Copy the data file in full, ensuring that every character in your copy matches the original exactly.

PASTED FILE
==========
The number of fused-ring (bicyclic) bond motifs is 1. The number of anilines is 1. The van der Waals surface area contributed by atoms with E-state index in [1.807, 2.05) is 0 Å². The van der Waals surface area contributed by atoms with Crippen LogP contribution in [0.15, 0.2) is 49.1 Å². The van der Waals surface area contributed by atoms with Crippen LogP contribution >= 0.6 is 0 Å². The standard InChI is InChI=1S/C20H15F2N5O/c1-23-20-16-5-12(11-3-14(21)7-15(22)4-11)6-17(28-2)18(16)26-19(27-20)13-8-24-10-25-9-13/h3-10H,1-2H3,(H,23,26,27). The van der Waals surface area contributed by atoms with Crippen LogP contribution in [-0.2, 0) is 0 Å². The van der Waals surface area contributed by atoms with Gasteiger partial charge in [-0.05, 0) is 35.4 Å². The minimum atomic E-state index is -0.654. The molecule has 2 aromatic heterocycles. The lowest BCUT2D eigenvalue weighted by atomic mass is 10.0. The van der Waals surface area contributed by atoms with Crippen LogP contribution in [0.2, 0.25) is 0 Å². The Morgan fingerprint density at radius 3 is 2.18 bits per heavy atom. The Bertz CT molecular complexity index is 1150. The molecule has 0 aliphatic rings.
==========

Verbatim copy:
The number of fused-ring (bicyclic) bond motifs is 1. The number of anilines is 1. The van der Waals surface area contributed by atoms with E-state index in [1.807, 2.05) is 0 Å². The van der Waals surface area contributed by atoms with Crippen LogP contribution in [0.15, 0.2) is 49.1 Å². The van der Waals surface area contributed by atoms with Crippen LogP contribution >= 0.6 is 0 Å². The standard InChI is InChI=1S/C20H15F2N5O/c1-23-20-16-5-12(11-3-14(21)7-15(22)4-11)6-17(28-2)18(16)26-19(27-20)13-8-24-10-25-9-13/h3-10H,1-2H3,(H,23,26,27). The van der Waals surface area contributed by atoms with Crippen LogP contribution in [-0.2, 0) is 0 Å². The van der Waals surface area contributed by atoms with Gasteiger partial charge in [-0.05, 0) is 35.4 Å². The minimum atomic E-state index is -0.654. The molecule has 2 aromatic heterocycles. The lowest BCUT2D eigenvalue weighted by atomic mass is 10.0. The van der Waals surface area contributed by atoms with Crippen LogP contribution in [0.2, 0.25) is 0 Å². The Morgan fingerprint density at radius 3 is 2.18 bits per heavy atom. The Bertz CT molecular complexity index is 1150. The molecule has 0 aliphatic rings.